The story title, episode number and writers' credits for each episode are shown over a stock footage montage of explosions and gunfire.

Producer Derrick Sherwin's then wife Jane appears in the role of Lady Jennifer Buckingham.

A real First World War ambulance is used in the location scenes.

Patrick Troughton's son David (who had previously been an extra in The Enemy of the World) appears in the minor speaking role of Private Moor.

There is the first mention by name, and ultimately the first appearance, of the Doctor's own race, the Time Lords.

Short clips in Episode Ten were taken from the opening episodes of The Web of Fear, Fury from the Deep and The Wheel in Space.

There is a tear-jerking departure scene for popular companions Jamie and Zoe.


Derrick Sherwin was credited as producer on this story because Peter Bryant had been assigned to troubleshoot an ailing BBC detective series called Paul Temple. (Sherwin was deputising as producer because Bryant was ill.)

Doctor Who was under serious threat of being cancelled at the end of this season. (Although this is Terrance Dicks's recollection, it has been denied by both Peter Bryant and Derrick Sherwin and is not borne out by contemporary evidence. The series would, however, face the threat of cancellation at the end of the following season.)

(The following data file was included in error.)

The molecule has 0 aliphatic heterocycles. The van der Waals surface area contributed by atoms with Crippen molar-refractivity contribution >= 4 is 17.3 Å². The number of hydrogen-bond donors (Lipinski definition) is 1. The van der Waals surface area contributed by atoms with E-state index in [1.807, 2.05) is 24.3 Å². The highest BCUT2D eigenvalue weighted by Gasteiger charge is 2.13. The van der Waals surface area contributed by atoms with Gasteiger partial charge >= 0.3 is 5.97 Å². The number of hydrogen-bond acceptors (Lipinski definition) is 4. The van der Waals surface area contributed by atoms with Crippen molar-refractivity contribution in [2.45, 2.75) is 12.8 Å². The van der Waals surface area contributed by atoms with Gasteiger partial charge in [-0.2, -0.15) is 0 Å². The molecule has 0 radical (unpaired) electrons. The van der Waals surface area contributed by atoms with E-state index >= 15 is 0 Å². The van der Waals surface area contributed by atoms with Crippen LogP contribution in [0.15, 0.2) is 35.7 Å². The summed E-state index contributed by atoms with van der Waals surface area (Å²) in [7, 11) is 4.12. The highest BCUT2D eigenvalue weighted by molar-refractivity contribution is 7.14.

Despite being asked to memorise all the locations and war zone commanders, Zoe's photographic memory lets her down: her first words to the Mexican leader are 'Who are you?'

The geographical layout of the map doesn't tally with the one assumed by the narrative.

In episode seven the Doctor says that he is sending Zoe and Russell back to the 1917 zone, but they arrive in the American Civil War zone.

At the end of this episode, with all the Resistance at his mercy, the Security Chief merely kidnaps the Doctor.

Fashion Victim

Jamie and Zoe in German spiked helmets.

The cardboard 'glasses' worn by the scientists.

The kinky leather costumes of the security guards.

Cast & Crew


The Doctor - Patrick Troughton

Jamie - Frazer Hines

Zoe - Wendy Padbury

Alien Guard - John Atterbury

Alien Technician - Charles Pemberton

Arturo Villar - Michael Napier-Brown

Captain Ransom - Hubert Rees

Commandant Gorton - Richard Steele

Corporal Riley - Terry Adams

Du Pont - Peter Craze

First Time Lord - Bernard Horsfall

General Smythe - Noel Coleman

German soldier - John Livesey

German soldier - Bernard Davies

Harper - Rudolph Walker

Lady Jennifer Buckingham/Lady Jennifer/Jennifer - Jane Sherwin

Leroy - Leslie Schofield

Lieut. Crane - David Valla

Lieut. Lucke - Gregg Palmer

Lieutenant Carstairs - David Savile

Major Barrington - Terence Bayler

Military Chauffeur - Peter Stanton

Military Policeman - Pat Gorman

Moor - David Troughton

Petrov - Stephen Hubay

Redcoat - Tony McEwan

Russell - Graham Weston

Scientist - Vernon Dobtcheff

Second Time Lord - Trevor Martin

Security Chief - James Bree

Sergeant Willis - Brian Forster